What is the “origin” of a plant? We define it many ways at the Gardens. For species that can be found in the wild, it is where they are native to. For the azaleas and Camellias, the origin is the breeder or registrar of the particular cultivar. We do this because these are significant collections at the Gardens. For other plants that are cultivars (we’ll table this term for another time), it will generally say “Garden Origin.”

Camellia sasanqua ‘Sakura’ was collected during a trip to Japan a few years ago. It was in cultivation there, but no one knows the details of its origin.

It seems every time I walk through the Gardens with visitors, the question arises: “what does ‘Garden Origin’ mean?” The long and short of it is that it comes from a garden. It is just that simple, yet here is a lot of meaning packed into that little term. Really, it means that at one point in the history of horticulture, man came along and selected it from the wild or selectively bred it for the purpose of growing it in a garden. Which garden? How long ago? Where did it come from? Who selected it? Sometimes it is easy to know if there is a lot of literature about that particular group of plants or if it is a relatively recent development; but sometimes time has shrouded the origins in mystery and we may never know. For the sake of consistency and sanity, we choose to roll all of this simply into “Garden Origin”.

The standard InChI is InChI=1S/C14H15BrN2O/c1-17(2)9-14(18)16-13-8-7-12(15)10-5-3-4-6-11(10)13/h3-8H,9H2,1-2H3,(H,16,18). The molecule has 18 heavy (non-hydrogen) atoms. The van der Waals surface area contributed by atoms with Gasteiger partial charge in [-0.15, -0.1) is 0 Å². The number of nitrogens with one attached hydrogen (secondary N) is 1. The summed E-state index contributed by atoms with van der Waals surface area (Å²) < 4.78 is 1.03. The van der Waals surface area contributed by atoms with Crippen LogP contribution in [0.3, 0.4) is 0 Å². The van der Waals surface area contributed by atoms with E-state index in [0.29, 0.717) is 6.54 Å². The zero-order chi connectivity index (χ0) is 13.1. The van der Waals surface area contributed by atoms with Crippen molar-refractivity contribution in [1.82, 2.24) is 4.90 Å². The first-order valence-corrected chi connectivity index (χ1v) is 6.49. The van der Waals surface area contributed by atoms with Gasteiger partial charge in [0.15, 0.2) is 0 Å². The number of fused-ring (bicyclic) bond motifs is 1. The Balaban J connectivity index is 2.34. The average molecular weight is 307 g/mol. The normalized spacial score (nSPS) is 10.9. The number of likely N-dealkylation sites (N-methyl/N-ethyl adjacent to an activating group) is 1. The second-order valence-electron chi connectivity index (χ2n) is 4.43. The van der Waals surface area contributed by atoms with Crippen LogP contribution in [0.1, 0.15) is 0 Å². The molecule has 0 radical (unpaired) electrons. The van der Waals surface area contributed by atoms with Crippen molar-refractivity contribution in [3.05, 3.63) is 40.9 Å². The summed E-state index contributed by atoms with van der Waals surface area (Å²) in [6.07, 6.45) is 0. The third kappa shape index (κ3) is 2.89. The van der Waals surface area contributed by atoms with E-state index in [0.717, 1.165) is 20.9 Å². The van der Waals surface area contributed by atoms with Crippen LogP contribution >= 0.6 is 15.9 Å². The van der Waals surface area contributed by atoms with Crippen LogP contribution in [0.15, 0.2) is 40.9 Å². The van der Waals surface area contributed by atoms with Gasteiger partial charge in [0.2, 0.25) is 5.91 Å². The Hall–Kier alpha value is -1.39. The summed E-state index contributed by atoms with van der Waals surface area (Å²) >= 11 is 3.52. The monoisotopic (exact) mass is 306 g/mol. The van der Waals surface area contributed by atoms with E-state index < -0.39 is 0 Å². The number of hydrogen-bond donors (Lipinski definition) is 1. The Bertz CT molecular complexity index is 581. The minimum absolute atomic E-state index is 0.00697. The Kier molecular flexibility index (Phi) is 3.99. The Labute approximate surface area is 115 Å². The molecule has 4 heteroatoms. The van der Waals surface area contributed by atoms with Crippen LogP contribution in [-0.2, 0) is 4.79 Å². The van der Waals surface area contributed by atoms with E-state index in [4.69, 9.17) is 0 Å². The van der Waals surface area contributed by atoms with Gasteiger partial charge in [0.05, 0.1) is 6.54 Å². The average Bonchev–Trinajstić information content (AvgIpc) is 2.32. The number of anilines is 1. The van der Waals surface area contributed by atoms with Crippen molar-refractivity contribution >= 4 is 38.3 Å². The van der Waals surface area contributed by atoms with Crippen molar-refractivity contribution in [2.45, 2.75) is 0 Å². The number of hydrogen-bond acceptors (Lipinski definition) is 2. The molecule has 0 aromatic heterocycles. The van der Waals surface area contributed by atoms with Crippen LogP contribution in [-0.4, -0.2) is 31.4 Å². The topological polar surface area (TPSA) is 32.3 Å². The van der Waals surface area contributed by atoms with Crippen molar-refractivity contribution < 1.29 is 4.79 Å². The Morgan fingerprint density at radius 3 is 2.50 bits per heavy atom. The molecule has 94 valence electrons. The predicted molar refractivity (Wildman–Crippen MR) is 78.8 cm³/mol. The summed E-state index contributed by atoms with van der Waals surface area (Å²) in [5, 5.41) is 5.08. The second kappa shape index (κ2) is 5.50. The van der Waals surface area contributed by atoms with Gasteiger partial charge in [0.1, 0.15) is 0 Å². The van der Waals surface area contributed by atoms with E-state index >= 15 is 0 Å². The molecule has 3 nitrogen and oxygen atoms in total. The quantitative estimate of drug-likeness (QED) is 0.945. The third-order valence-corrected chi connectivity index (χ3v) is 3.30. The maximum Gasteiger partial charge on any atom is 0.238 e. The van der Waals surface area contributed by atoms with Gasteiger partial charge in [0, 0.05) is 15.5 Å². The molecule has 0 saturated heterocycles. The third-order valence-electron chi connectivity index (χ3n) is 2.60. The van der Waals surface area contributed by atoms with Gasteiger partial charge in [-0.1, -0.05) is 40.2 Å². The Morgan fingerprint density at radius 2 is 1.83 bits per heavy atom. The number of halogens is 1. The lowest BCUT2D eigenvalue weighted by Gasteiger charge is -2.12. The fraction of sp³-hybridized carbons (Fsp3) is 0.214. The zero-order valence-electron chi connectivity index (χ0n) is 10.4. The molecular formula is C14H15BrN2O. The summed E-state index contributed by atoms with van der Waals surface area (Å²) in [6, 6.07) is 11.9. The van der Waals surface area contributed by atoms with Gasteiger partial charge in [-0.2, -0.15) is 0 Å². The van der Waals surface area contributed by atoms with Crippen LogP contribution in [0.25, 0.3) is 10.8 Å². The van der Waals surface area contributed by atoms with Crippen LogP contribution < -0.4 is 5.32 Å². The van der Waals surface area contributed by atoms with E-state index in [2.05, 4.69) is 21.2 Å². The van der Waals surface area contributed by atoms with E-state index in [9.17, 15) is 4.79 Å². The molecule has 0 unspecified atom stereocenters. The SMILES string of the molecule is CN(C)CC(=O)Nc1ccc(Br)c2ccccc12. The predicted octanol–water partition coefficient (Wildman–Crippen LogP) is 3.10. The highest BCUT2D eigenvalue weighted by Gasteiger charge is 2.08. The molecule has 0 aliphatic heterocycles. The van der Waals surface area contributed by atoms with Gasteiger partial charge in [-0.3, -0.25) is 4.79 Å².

~~~

Come visit us at the Gardens from Wednesday through Sunday, 9 a.m. to 4 p.m. Last entry is at 3 p.m., so come early! The Gardens are a private non-profit and rely on donations and entrance fees to survive. It is $5 for non-members, and free members and for children under 12. Join me for the monthly Walk with the Curator every second Thursday. The next walk is Thursday, January 11 at 10 a.m.

On Saturday, April 9th, 2016 we officially opened our new Aromi Hybrid Azalea Garden. An extension to our existing Millie McConnell Rhododendron Garden, this new garden is filled with Dr Gene Aromi’s native azalea hybrids along with companion planting.

Members and donors were invited. Over 250 people attended the event – which featured beautiful weather, and a glorious display of plants.